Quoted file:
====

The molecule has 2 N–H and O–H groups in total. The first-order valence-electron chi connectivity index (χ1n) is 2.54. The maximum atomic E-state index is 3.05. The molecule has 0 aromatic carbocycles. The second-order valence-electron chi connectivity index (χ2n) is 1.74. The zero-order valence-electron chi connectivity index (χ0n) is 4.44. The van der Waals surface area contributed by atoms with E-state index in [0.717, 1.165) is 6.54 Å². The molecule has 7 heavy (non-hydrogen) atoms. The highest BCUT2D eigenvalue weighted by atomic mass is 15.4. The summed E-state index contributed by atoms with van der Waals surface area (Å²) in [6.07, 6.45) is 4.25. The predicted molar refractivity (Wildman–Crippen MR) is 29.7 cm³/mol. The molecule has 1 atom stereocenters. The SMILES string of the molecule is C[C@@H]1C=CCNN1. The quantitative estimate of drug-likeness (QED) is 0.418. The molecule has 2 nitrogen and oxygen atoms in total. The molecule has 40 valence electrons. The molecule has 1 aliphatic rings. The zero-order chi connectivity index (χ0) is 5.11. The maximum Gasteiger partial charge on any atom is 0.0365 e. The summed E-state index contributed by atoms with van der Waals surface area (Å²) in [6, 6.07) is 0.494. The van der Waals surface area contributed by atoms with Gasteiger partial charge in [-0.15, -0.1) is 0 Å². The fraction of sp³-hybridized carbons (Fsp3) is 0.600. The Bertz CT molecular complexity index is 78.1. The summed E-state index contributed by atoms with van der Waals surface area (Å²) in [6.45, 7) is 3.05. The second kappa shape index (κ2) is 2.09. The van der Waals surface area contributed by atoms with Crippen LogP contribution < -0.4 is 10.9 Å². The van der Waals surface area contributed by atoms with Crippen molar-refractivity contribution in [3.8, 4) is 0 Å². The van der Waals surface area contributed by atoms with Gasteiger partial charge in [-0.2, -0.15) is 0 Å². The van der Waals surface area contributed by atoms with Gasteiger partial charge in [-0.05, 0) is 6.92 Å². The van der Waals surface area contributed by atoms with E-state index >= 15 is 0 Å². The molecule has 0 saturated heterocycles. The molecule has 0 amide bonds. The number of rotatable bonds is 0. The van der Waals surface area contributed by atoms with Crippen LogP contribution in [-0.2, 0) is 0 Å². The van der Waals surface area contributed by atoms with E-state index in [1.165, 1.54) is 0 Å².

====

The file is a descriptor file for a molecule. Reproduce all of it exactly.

The molecule has 2 N–H and O–H groups in total. The first-order valence-electron chi connectivity index (χ1n) is 2.54. The maximum atomic E-state index is 3.05. The molecule has 0 aromatic carbocycles. The second-order valence-electron chi connectivity index (χ2n) is 1.74. The zero-order valence-electron chi connectivity index (χ0n) is 4.44. The van der Waals surface area contributed by atoms with E-state index in [0.717, 1.165) is 6.54 Å². The molecule has 7 heavy (non-hydrogen) atoms. The highest BCUT2D eigenvalue weighted by atomic mass is 15.4. The summed E-state index contributed by atoms with van der Waals surface area (Å²) in [6.07, 6.45) is 4.25. The predicted molar refractivity (Wildman–Crippen MR) is 29.7 cm³/mol. The molecule has 1 atom stereocenters. The SMILES string of the molecule is C[C@@H]1C=CCNN1. The quantitative estimate of drug-likeness (QED) is 0.418. The molecule has 2 nitrogen and oxygen atoms in total. The molecule has 40 valence electrons. The molecule has 1 aliphatic rings. The zero-order chi connectivity index (χ0) is 5.11. The maximum Gasteiger partial charge on any atom is 0.0365 e. The summed E-state index contributed by atoms with van der Waals surface area (Å²) in [6, 6.07) is 0.494. The van der Waals surface area contributed by atoms with Gasteiger partial charge in [-0.15, -0.1) is 0 Å². The fraction of sp³-hybridized carbons (Fsp3) is 0.600. The Bertz CT molecular complexity index is 78.1. The summed E-state index contributed by atoms with van der Waals surface area (Å²) in [6.45, 7) is 3.05. The second kappa shape index (κ2) is 2.09. The van der Waals surface area contributed by atoms with Crippen LogP contribution < -0.4 is 10.9 Å². The van der Waals surface area contributed by atoms with Crippen molar-refractivity contribution in [3.8, 4) is 0 Å². The van der Waals surface area contributed by atoms with Gasteiger partial charge in [-0.2, -0.15) is 0 Å². The van der Waals surface area contributed by atoms with Gasteiger partial charge in [-0.05, 0) is 6.92 Å². The van der Waals surface area contributed by atoms with E-state index >= 15 is 0 Å². The molecule has 0 saturated heterocycles. The molecule has 0 amide bonds. The number of rotatable bonds is 0. The van der Waals surface area contributed by atoms with Crippen LogP contribution in [-0.2, 0) is 0 Å². The van der Waals surface area contributed by atoms with E-state index in [1.165, 1.54) is 0 Å².